Today’s Parliamentary Questions was a lesson in how brutal these weekly sessions can be. Ed Miliband’s tactic was to ask why hedge funds were not paying stamp duty on stock market transactions until he received an answer. Labour knows Cameron won’t directly engage on shadow banking tax policy, thus leaving him exposed to accusations of protecting his donors.

Labour had a game plan for this session and Miliband stuck to it; however, he lacked vocal support behind him to keep up the momentum of asking the same question six times, and David Cameron is too nimble to be cornered by such a battering-ram approach.

Miliband’s attempt to ‘paxman’ Cameron on one issue was initially successful, however, it also presented the Prime Minister with an opportunity to try five different answers and deliver the various quips that his PMQs briefing team (the lethally quick Meg Powell-Chandler) had developed beforehand.

Cameron’s zingers ranged from the Chuckle Brothers to Simply Red, but the pick of the bunch was a reference to yesterday’s interview when Ed Balls could only answer “Bill somebody” when asked for a name of a Labour-supporting businessman. Cameron came back with “Bill somebody is not a person, bill somebody is Labour’s policy.”

Joking aside, there was a rawer edge to this PMQs than in previous weeks. The Labour backbenchers looked strangely tired, possibly reeling from the Ashcroft polling that painted a nightmarish picture of Scotland this morning. The Conservatives smelt blood, and cheered and laughed at Cameron’s bravado; in response, a handful of Labourites barracked the Prime Minister for his links to wealthy donors. It was not a dignified affair, even by PMQ’s usual standards, which can make a bar-room brawl look like a Venetian soiree.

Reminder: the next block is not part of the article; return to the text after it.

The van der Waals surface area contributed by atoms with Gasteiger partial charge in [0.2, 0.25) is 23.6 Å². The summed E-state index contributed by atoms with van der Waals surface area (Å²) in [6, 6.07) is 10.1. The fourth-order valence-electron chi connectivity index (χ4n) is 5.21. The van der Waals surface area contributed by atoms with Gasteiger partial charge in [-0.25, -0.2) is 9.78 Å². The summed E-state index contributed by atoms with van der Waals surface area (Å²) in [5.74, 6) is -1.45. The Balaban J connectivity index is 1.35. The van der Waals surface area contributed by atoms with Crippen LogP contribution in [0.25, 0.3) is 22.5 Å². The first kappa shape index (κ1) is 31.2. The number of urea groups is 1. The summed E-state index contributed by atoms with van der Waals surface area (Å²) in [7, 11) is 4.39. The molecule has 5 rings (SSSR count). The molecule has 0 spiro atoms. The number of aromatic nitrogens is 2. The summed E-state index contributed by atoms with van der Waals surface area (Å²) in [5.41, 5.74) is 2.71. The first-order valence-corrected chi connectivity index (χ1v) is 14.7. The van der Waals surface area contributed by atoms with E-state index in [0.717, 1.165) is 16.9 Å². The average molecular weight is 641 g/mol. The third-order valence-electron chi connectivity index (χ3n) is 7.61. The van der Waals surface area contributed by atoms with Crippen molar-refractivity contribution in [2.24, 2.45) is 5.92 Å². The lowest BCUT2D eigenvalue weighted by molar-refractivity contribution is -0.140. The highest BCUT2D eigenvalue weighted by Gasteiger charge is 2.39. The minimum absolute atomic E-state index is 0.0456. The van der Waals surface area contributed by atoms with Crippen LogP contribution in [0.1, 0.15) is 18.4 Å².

Before today, there were only seven PMQs left in this parliament, and both sides need to think about which voters they need to focus their attention on between now and then. Many voters are ‘issueless’, many will never actually vote. That leaves you with those who haven’t picked a party but are willing to turn up to the booth, and those who support you, but are unlikely to actually cast a vote for a number of reasons.

Today was unlikely to win over either of these voters for Labour: If you already supported Labour, it was not enjoyable to see the party leader fail to land blows; and if you’re undecided, then you didn’t learn anything new about the party.

There was no discussion of policies; there was no mention of how to improve life in the UK. Neither party offered a vision of hope or progress; all we saw was party sniping and (admittedly well-delivered) zingers.

The Conservatives will look on today as a ‘win’, however, voters are more likely to look on today with a feeling of despair.

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